Casting to type variable – generic without Generics

Sometimes you cannot write simple generic code like Method(). When is that? Well – in unit tests for example. Imagine you have test that needs to run multiple times – each time for different type. Solution I’ve witnessed in production code is to write separate test for every type and copy-paste the code around. Terrible, terrible solution!

Another way could be to create separate tests, but extract common code to external method – now we can use generics – and just call that method. Much better, but still – having dozen methods just to call other one? There must be a better way!

And surely there is – data driven tests. [TestCase] in NUnit, [Theory] with for example [InlineData] in XUnit or even poor [DataSource] in MSTest. But it cannot pass generics, test method cannot be generic.

So I looked why exactly this test requires generic type. It all comes to this

try
{
    T result = (T)variable;
}
catch (Exception)
{
    Assert.Fail();
}

So just casting to see if object is of given type. I didn’t want to mess with test logic to much, just to reduce code quantity. So how do you write casting code without generics and knowing just the type (because we can of course get Type variable as parameter)? Simple as that:

object result = Convert.ChangeType(variable, type);

Is it perfect? Of course not – it returns object because it does not know the type it’s casting to. It might not be all that useful then. But in my case – it fits perfectly. Throws the same exceptions if casting is not possible, verifies if object can be assigned to variable of given type as the old code did. And now I can just have one test method with dozen test cases in it!

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Don’t be afraid of changes

Early this year I changed companies and started working for a bank. They promised me working with highly specialized software, global standard in its category. And they promised me .Net platform. First they delivered, second they failed for more than 9 months now.

Now I do complain a lot. But at the same time I am afraid of acting on what I feel. So I tried explaining it to myself that this is just temporary, they will update their software, we will go forward. Now I finally see things as they are – change is no coming any time soon. And its my life and no one will take care of it better the myself.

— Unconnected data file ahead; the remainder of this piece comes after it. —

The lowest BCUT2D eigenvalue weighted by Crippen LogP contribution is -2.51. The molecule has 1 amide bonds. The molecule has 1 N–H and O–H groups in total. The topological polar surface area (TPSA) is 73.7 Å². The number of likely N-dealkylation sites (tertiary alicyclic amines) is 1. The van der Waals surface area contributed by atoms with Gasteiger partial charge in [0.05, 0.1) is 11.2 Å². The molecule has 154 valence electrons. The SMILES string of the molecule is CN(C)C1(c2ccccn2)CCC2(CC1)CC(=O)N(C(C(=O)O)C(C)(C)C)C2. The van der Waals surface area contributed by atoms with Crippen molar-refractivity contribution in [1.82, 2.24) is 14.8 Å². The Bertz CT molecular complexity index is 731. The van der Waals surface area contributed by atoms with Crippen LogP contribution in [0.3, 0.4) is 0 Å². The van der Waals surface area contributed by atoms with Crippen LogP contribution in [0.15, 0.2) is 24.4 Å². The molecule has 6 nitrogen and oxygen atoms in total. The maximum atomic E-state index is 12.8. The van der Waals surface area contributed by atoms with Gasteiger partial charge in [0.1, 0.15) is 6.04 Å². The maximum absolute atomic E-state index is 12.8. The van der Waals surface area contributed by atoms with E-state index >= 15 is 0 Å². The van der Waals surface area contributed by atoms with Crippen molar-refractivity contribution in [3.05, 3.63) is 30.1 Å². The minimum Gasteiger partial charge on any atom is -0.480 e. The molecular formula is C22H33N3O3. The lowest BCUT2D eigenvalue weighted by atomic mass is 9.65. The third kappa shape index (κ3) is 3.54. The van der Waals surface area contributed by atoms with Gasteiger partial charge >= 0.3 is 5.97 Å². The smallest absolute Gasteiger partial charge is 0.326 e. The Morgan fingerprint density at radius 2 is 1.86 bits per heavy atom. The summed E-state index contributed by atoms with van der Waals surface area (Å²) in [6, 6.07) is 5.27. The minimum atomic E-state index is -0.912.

I’ve raised my issue to people above me. And starting from next week I’ll be back at .Net project, WPF, WCF, tasks – you name it. It wasn’t hard. All it took was a bit of honesty about the situation and idea on where I would lie to be and everyone was happy to help.

Don’t sit quietly in uncomfortable situation, take care of your professional life and be honest about your work. The world is your oyster!

Documentation matters

Agile. Lean. Extreme Programming. Yadda yadda yadda. Over and over again. Day after day.

The thing is, business likes to think agile is whatever suits them at the moment. Be it changes in requirements every week, lack of proper testing or defined process of work. Or lack of documentation. Why would you need one? Code is self documenting. We have power point presentations. We have sharepoint!

But at one point you are going to work with one, huge environment. Different applications. Most of which you have never heard about. And someone reports a bug. Data in system Ypsilon is incorrect! Fix it ASAP!

I took my time trying to figure out what is this Ypsilon unicorn I’ve never seen before. No idea. Called few guys, got some answers but nothing that would put me any closer to fix. But I knew that Alpha system I was working with most of the time was producing csv file with data (yup, 21st century and we’re still sharing data using csv with bad formatting and FTP). But the code there wasn’t touched in 3 years. So how it suddenly broke when October started?

But everyone was convinced that Alpha system was broken. Fun part was when they were telling me what data was expected in file. “Column A needs to have 111!”. Next day: “Column A needs to have 543!”. Later: “Column A needs to be 111! Don’t change it!”. They didn’t know themselves.

Week passed when they were trying to figure out what’s wrong with data in the first place and what’s the real error they are experiencing. Today few guys finally sit down, looked at the data they are getting, looked at few systems and figured: it’s not Alpha’s fault! It’s Gamma that’s wrong! Yup, you got it. I barely knew Gamma system exists, even less what it does.

How could this time be saved? With documentation. First – global architecture of the system. What systems are working together. How they are sharing data. WHAT they are sharing. Second – documentation of interfaces. If system produces output that’s being consumed by other systems it needs to be documented well. We can’t leave it to code. Code changes. Not everyone has access to code of every system. This leads to other developers making assumptions based on names of columns (if those are named in the first place) which can be misleading. And those assumptions may be based on small subset of data and not right in long game.

Have we had documentation finding bug could take one day. Not seven. Or we could not have bug in first place.

Lack of documentation is not agile. It is just stupid.